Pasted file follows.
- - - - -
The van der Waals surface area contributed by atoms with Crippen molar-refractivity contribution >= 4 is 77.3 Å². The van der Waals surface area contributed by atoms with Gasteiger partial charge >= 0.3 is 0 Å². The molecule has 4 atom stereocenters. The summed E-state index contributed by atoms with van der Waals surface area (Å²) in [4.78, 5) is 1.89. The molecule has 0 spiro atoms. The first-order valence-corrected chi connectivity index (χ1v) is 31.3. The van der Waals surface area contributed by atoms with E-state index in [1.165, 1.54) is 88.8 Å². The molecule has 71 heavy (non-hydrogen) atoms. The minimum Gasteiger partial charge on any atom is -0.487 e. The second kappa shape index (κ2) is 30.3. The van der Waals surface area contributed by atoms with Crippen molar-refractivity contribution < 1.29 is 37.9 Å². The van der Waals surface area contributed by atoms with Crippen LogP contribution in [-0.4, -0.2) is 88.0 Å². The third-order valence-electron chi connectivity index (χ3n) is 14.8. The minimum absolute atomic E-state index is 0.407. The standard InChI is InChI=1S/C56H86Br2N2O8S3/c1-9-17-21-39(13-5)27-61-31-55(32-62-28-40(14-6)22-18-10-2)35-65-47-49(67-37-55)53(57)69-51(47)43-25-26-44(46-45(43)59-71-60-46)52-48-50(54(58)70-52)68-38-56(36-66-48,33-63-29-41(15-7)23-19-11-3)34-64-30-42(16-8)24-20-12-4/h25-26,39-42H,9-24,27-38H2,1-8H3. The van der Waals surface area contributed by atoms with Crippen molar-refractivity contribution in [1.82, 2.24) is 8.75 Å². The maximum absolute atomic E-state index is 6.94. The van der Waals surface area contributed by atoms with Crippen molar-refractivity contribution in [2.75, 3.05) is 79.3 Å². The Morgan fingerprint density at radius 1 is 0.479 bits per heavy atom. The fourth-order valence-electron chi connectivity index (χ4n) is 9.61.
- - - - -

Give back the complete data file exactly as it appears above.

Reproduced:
The van der Waals surface area contributed by atoms with Crippen molar-refractivity contribution >= 4 is 77.3 Å². The van der Waals surface area contributed by atoms with Gasteiger partial charge >= 0.3 is 0 Å². The molecule has 4 atom stereocenters. The summed E-state index contributed by atoms with van der Waals surface area (Å²) in [4.78, 5) is 1.89. The molecule has 0 spiro atoms. The first-order valence-corrected chi connectivity index (χ1v) is 31.3. The van der Waals surface area contributed by atoms with E-state index in [1.165, 1.54) is 88.8 Å². The molecule has 71 heavy (non-hydrogen) atoms. The minimum Gasteiger partial charge on any atom is -0.487 e. The second kappa shape index (κ2) is 30.3. The van der Waals surface area contributed by atoms with Crippen molar-refractivity contribution < 1.29 is 37.9 Å². The van der Waals surface area contributed by atoms with Crippen LogP contribution in [-0.4, -0.2) is 88.0 Å². The third-order valence-electron chi connectivity index (χ3n) is 14.8. The minimum absolute atomic E-state index is 0.407. The standard InChI is InChI=1S/C56H86Br2N2O8S3/c1-9-17-21-39(13-5)27-61-31-55(32-62-28-40(14-6)22-18-10-2)35-65-47-49(67-37-55)53(57)69-51(47)43-25-26-44(46-45(43)59-71-60-46)52-48-50(54(58)70-52)68-38-56(36-66-48,33-63-29-41(15-7)23-19-11-3)34-64-30-42(16-8)24-20-12-4/h25-26,39-42H,9-24,27-38H2,1-8H3. The van der Waals surface area contributed by atoms with Crippen molar-refractivity contribution in [1.82, 2.24) is 8.75 Å². The maximum absolute atomic E-state index is 6.94. The van der Waals surface area contributed by atoms with Crippen molar-refractivity contribution in [2.75, 3.05) is 79.3 Å². The Morgan fingerprint density at radius 1 is 0.479 bits per heavy atom. The fourth-order valence-electron chi connectivity index (χ4n) is 9.61.